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Influence of silicon and chlorothalonil on the suppression of gray leaf spot and increase plant growth in St. Augustinegrass

Brecht, M.O., Datnoff, L.E., Kucharek, T.A., Nagata, R.T.
Plant disease 2004 v.88 no.4 pp. 338-344
Stenotaphrum secundatum, lawns and turf, turf grasses, silicon, mineral fertilizers, chlorothalonil, Magnaporthe grisea, plant pathogenic fungi, fungal diseases of plants, disease control, calcium silicate, application timing, frequency, disease course, disease incidence, geographical variation, disease severity, vegetation cover, mineral content, soil amendments, Florida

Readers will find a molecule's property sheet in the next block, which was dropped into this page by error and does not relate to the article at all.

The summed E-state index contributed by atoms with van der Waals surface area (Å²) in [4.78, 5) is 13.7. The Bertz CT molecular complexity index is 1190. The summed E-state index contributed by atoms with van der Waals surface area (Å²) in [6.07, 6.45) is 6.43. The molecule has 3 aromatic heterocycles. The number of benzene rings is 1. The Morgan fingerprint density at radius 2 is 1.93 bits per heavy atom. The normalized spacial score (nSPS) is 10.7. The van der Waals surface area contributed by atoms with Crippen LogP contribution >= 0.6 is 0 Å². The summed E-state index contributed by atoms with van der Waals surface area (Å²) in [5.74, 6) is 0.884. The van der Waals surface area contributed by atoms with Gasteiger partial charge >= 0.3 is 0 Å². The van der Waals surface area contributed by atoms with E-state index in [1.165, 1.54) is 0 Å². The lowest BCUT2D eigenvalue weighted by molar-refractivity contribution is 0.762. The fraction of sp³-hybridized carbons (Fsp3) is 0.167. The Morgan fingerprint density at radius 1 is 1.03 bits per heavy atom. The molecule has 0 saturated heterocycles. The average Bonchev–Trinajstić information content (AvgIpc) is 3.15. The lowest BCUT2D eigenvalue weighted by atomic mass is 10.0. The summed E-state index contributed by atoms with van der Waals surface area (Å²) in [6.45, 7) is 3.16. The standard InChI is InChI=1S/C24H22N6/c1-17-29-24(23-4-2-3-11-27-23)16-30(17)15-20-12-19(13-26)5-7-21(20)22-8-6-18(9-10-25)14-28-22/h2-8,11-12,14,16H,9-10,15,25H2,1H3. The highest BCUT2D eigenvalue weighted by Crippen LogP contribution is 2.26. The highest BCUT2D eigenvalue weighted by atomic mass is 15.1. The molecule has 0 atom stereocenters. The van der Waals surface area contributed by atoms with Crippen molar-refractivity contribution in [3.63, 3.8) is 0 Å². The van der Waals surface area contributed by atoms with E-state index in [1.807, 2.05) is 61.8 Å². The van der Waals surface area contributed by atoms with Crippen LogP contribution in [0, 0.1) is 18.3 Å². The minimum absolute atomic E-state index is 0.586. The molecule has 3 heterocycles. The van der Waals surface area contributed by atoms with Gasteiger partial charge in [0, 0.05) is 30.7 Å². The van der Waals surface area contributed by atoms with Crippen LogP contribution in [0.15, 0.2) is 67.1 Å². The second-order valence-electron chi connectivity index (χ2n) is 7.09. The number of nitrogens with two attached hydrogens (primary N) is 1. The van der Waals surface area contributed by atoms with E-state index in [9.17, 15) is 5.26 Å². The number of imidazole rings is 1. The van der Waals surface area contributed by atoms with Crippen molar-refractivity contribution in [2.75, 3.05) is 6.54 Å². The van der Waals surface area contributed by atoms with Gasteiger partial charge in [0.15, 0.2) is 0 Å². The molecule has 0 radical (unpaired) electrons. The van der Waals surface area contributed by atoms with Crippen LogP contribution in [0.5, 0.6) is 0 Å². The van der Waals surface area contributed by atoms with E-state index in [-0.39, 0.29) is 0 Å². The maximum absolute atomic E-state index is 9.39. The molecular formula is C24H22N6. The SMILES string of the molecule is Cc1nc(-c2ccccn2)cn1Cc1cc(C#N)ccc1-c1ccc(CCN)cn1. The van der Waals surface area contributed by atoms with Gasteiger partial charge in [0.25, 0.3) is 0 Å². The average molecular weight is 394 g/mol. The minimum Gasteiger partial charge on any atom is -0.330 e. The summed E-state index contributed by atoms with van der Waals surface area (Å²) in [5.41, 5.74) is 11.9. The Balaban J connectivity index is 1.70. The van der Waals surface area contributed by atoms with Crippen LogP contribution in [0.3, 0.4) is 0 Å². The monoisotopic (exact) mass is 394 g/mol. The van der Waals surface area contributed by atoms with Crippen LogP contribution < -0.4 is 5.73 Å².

Silicon, applied as calcium silicate slag (20% Si), was evaluated for its potential to suppress gray leaf spot (Magnaporthe grisea) and increase plant growth in newly planted St. Augustinegrass in the summers of 2000 and 2001. Calcium silicate was applied (1,000 kg Si/ha) to three sites that contained Si-deficient Histosols prior to sprigging St. Augustinegrass, cv. Floratam, in southern Florida. This treatment was compared with foliar sprays of chlorothalonil, calcium silicate plus chlorothalonil, and an untreated control. Immediately after planting, applications of chlorothalonil (720 g/liter) were made every 10 days for a total of seven sprays at a rate of 7.6 kg a.i./ha with a commercial sprayer. Based on area under the disease progress curve (AUDPC) values for the treatments calcium silicate alone, chlorothalonil, and calcium silicate plus chlorothalonil, gray leaf spot was reduced by 7, 65, and 68% at site one, 28, 34, and 59% at site two, and 41, 55, and 68% at site three, respectively when compared with the untreated control. The application of calcium silicate alone significantly reduced the final AUDPC of gray leaf spot when compared with the control at site two only. However, when disease severities were analyzed by week, the calcium silicate treatment significantly reduced the percentage of disease at weeks 2, 6, and 8 at site one and weeks 3 to 8 at site three when compared with the control. The final percent bare ground coverage for St. Augustinegrass was increased significantly using calcium silicate by 17 and 34% over the control at sites one and two, respectively (P less than or equal to 0.05). Silicon was the only element to significantly increase in the leaf tissue for treatments amended with calcium silicate. Levels of Si in leaves for treatments amended with calcium silicate were from 1.2 to 1.3%, while those not receiving calcium silicate had only 0.6 to 0.7%. Amendments with calcium silicate slag for St. Augustinegrass sod production on Si-deficient soils may be an option to reduce gray leaf spot development in newly sprigged fields and promote earlier ground coverage of grass when the environment is favorable for disease.